An Open Letter to Community Choir Directors

I have seen tons of community choirs in my life. I’ve even been in a few. The other day I was thinking that there are just some things community choir directors need to know. Most of us have been thinking these things, but maybe just never said anything. So, I decided to write a letter to all community choir directors offering a few tips that will help progress their ministry.

Dear Community Choir Director,

First of all, I’d like to commend you on making the decision to start a ministry. Being part of a community choir can be a very special thing. You get the opportunity to travel to different places and minister to a variety of different people. Before you start or continue with your ministry, I think there are a few things you should know:

1. This is God’s ministry. It is not yours. Please treat it with extreme care and respect.

2. You should only pursue this ministry if you have a heart and passion for conveying the gospel to others. If you embark on this ministry in order to pursue fortune and fame you may have a hard time finding lasting success.

3. Your choir members are God’s children. Please treat them with care and respect also.

4. Understand your choir member’s priorities. God is first, then family, work, and their home church. Your choir comes after all of those things. If you don’t accept your place in the pecking order you may lose a number of choir members.

5. Always be yourself. Do not try to be like Kirk Franklin, Hezekiah Walker, Tye Tribbett or Ricky Dillard. Imitation will not progress your ministry.

6. Try to be creative when choosing a name for your choir. The following terms have been used extensively: new, nu, praise, of Christ, for Christ, friends, company, and singers. Challenge yourself to come up with something different.

7. It is important that you are prepared for choir rehearsals. Lack of preparation will cause you to lose choir members quickly.

8. Know the abilities and dynamics of your choir. There are some songs that some choirs just do not sound good singing.

9. Please make sure that you and your choir are active participants in the services you attend. It is not good to sit there like zombies and then try to pump up the crowd when it is your turn to minister. You’re not really impressing anyone or winning over any new fans when you behave like that. In addition, that is not a good way to honor God.

10. When you participate in concerts, please remember that you are there to minister in song. You are not there to preach and give a 30 minute sermon. Often times there are other choirs on the program.

11. In the end, the anointing of God will make all of the difference. Without the anointing, it won’t matter how good your choir sings or how good your band is.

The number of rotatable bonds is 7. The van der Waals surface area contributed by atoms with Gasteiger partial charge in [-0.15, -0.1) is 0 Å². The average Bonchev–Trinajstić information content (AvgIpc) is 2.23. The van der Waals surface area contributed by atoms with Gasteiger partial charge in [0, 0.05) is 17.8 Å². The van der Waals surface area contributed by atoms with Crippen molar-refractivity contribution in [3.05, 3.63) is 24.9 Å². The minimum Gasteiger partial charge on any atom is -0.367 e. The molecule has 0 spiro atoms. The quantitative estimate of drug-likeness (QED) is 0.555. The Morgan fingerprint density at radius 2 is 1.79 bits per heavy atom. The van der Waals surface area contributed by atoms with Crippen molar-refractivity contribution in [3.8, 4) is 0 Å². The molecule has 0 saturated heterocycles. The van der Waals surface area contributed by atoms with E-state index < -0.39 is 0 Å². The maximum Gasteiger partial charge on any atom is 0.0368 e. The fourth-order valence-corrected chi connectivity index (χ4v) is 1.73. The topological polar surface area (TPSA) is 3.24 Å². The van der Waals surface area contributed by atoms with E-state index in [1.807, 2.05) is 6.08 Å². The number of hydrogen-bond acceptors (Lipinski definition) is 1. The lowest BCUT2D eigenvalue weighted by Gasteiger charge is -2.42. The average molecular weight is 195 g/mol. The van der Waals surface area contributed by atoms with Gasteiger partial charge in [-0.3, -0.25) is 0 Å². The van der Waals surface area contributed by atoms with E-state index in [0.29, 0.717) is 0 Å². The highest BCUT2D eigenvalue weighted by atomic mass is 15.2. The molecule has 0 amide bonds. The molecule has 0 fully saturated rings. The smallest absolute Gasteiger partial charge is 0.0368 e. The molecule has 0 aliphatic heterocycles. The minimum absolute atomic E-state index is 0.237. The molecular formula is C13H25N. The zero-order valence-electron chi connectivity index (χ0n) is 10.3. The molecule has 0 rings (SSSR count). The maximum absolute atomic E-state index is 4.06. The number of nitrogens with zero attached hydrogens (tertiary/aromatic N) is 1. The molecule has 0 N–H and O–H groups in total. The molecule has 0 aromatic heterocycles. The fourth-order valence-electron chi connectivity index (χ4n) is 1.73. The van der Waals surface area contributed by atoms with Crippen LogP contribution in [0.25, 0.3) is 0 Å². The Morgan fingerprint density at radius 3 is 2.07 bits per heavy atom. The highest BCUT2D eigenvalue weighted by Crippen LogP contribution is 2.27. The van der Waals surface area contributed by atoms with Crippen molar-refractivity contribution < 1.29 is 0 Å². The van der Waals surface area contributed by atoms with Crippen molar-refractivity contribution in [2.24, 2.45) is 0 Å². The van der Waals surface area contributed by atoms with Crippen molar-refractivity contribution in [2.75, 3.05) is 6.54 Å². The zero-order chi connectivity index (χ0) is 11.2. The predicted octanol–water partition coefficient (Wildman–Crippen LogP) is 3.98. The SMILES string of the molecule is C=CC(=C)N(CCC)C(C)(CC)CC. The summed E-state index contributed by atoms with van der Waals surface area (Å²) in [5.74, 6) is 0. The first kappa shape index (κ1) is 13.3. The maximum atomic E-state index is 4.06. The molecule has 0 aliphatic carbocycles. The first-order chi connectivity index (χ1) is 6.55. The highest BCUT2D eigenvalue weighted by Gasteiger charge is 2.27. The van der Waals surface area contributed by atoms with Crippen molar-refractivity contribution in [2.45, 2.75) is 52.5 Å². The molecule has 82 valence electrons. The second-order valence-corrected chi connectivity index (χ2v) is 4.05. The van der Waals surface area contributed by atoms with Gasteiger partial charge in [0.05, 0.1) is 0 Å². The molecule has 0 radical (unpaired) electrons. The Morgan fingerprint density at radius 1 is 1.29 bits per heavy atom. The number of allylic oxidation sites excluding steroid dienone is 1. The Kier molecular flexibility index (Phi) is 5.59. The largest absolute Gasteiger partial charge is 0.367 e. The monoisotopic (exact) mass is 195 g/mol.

When it gets down to it, if you acknowledge God and follow him with all of your heart, you will be blessed. I am praying that God will continue to increase your ministry.

God bless,

Cliff Holmes

Is there anything else you think should be added to this list? Please let me know.

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  • msnononsense

    Please give me some advice. I moved my church membership and joined a new church. I expressed a desire to be a part of the praise team because that was my ministry at my old church. Well, it was expressed to me that as rehearsals are scheduled I would be able to participate, then sing with the praise team. Well, my opportunity to sing has been few because the team rarely rehearses and knows all of the songs and sings them in repetition quite frequently. Sometimes I feel as though I should not have expressed an interest until I had been a member for a little while longer. A couple of praise team members asked me why don’t I sing more! I explain that I don’t feel comfortable getting up if I don’t know what we’re going to sing. I feel like I joined without fully counting the costs, but then the minister of music doesn’t seemed to be bothered by the fact that I don’t sing. I just feel it looks odd. I don’t want to stop singing, yet I don’t want to half do what I’m called to do (did that make sense?) :^) What do you all think?

  • http://www.gospelpundit.com EJ Gaines

    WELL done, bro. This list is respectfully worded, but honest and necessary!

    You’re on a roll. Keep it up!

  • http://thegospelblog.com Cliff

    @msnononsense…I can completely understand your discomfort. It is not easy being “new kid in town.” I suggest that you talk to your minister of music and express to him/her how you feel.

    Since your praise team doesn’t rehearse often, you could set up a private rehearsal with the minister of music. During this time he or she can go over some of the more frequently sung songs.

    I also suggest you get a list of the songs your praise team sings and practice them on your own. Between Imeem, Napster and Rhapsody, you should be able to listen to plenty of songs for free.

    I will keep you in my prayers.

    @EJ…Thank you. I appreciate it!

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